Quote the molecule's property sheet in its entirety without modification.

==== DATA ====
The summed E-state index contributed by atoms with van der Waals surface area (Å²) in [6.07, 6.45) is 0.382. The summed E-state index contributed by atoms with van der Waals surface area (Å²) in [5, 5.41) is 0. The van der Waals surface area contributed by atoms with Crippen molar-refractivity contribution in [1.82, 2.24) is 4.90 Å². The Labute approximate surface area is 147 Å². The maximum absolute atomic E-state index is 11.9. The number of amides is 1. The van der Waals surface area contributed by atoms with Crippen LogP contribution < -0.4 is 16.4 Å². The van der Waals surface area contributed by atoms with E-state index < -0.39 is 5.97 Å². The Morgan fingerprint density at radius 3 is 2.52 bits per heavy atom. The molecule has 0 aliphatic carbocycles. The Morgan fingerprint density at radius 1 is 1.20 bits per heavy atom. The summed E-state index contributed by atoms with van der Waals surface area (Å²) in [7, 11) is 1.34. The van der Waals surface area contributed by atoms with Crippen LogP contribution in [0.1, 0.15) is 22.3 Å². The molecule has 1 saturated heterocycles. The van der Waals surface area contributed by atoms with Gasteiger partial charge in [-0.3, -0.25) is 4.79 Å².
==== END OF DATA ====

The summed E-state index contributed by atoms with van der Waals surface area (Å²) in [6.07, 6.45) is 0.382. The summed E-state index contributed by atoms with van der Waals surface area (Å²) in [5, 5.41) is 0. The van der Waals surface area contributed by atoms with Crippen molar-refractivity contribution in [1.82, 2.24) is 4.90 Å². The Labute approximate surface area is 147 Å². The maximum absolute atomic E-state index is 11.9. The number of amides is 1. The van der Waals surface area contributed by atoms with Crippen LogP contribution < -0.4 is 16.4 Å². The van der Waals surface area contributed by atoms with E-state index < -0.39 is 5.97 Å². The Morgan fingerprint density at radius 3 is 2.52 bits per heavy atom. The molecule has 0 aliphatic carbocycles. The Morgan fingerprint density at radius 1 is 1.20 bits per heavy atom. The summed E-state index contributed by atoms with van der Waals surface area (Å²) in [7, 11) is 1.34. The van der Waals surface area contributed by atoms with Crippen LogP contribution in [0.1, 0.15) is 22.3 Å². The molecule has 1 saturated heterocycles. The van der Waals surface area contributed by atoms with Gasteiger partial charge in [-0.3, -0.25) is 4.79 Å².